20 January 2014

Macbeth (McKellen-Dench)

Macbeth 1979
  • Director: Philip Casson (produced by Trevor Nunn)
  • Based on Shakespeare’s Macbeth
  • Cast: Ian McKellen, Judi Dench, John Woodvine, Marie Kean, Judith Harte, Susan Dury, Bob Peck, Roger Rees
  • Personal “oh yeah him/her” reaction, i.e. have seen this actor/actress in:
    • Ian McKellen: Extras, Lord of the Rings, X-Men, Richard III, The Ballad of Little Jo, King Lear
    • Judi Dench: Cranford, Mrs. Henderson Presents, Ladies in Lavender, The Shipping News, Chocolat, Tea with Mussolini, Shakespeare in Love, Mrs. Brown, 84 Charing Cross Road, A Room with a View
    • John Woodvine: Hamlet (2009), Wuthering Heights, Pericles, Nicholas Nickleby, An American Werewolf in London, The Devils
    • Bob Peck: Smilla’s Sense of Snow, Surviving Picasso, Jurassic Park, Nicholas Nickleby
    • Roger Rees: The Prestige, Frida, A Midsummer Night’s Dream, Nicholas Nickleby
  • Why? Shakespeare
  • Seen: Twice. Now: January 19, 2014 

       Oh yes. This is the one. This is the Macbeth film to see, if you see no others.
       The astonishment of the first time over how good it is can’t be repeated, it is almost as good this time.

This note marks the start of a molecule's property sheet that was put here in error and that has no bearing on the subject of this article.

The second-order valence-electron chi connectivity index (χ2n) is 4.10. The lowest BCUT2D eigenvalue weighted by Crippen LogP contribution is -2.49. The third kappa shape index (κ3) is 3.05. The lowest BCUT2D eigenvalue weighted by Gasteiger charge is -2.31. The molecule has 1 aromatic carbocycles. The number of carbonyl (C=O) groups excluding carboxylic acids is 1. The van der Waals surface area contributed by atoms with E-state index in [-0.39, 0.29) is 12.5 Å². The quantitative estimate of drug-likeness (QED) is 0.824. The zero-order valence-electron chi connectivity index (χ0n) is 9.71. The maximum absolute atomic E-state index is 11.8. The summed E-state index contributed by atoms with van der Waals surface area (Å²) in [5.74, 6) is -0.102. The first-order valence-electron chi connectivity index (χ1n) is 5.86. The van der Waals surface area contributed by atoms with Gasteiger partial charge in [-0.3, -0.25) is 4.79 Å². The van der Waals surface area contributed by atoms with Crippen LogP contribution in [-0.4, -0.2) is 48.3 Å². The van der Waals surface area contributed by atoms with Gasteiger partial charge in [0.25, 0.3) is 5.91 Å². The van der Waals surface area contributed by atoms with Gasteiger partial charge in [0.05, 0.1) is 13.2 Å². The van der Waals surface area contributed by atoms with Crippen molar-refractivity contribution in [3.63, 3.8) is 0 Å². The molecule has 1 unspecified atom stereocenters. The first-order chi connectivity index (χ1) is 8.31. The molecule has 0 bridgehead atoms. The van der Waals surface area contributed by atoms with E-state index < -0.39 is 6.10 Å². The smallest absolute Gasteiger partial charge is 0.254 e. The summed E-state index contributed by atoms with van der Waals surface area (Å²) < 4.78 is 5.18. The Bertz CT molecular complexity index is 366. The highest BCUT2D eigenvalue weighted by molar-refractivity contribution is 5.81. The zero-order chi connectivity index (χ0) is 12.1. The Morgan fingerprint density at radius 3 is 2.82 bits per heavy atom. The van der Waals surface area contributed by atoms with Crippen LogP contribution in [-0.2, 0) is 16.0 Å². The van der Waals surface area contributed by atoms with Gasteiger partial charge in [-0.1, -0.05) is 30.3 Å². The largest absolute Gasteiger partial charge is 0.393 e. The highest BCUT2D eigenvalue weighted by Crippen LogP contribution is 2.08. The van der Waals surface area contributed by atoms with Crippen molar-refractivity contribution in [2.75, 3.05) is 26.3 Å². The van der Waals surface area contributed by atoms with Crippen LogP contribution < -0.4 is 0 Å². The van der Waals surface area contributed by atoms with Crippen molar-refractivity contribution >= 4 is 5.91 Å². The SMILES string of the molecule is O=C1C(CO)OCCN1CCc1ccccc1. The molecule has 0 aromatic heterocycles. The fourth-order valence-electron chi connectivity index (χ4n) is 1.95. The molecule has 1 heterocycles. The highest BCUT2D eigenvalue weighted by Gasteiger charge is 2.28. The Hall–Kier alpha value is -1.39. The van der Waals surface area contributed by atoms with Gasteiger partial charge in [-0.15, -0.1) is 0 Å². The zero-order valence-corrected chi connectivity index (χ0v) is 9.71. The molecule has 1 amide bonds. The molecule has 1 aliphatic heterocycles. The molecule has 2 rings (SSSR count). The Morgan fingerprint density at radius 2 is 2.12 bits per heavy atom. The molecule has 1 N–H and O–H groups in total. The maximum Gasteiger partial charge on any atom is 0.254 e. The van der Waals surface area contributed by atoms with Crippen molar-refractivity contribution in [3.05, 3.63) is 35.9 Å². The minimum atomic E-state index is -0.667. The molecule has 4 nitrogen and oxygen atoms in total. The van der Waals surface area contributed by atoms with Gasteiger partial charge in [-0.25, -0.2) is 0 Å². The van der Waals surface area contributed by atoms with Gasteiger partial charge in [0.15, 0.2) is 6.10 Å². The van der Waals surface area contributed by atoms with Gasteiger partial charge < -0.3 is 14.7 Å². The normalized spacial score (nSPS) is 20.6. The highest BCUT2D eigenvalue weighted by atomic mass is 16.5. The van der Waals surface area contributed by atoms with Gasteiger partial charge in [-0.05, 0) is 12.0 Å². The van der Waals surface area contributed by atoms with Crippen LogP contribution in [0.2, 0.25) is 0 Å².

The very first scene – a dark stage seen from above with a circle of white…things…that turn out to be stools upon which the characters take a seat. The camera then slowly moves from face to face.
       This sets the tone.  The monochromatic starkness of the entire performance, filmed almost exclusively of the characters’ faces, full frontal or in profile. The black backdrop in which no background at all is discernible. The sharp black and white contrast of the lighting. The slow, often agonizing, pace.
       The only colours in the whole performance are the red of the blood and the garish gaudy gold of Macbeth’s coronation robe and crown.  Almost kitschy. But effectively startling to the eye.
       The cast is generally good but McKellen and Dench are not only stellar, they are galactic. No wonder they both went on to become knighted.
       There are, sadly, some flaws that disturb the perfection. Why, for example, did they make Duncan a doddering old pious pope like figure?  Why did they make one of the witches a drooling, limping half-wit? The fog, and the fading in and out of it, was overused, diminishing the effect of when it was really needed.  And actually, the golden coronation robe was a bit too kitschy, even for me.
       But it really is very good. See it.

7 ½ * of 10

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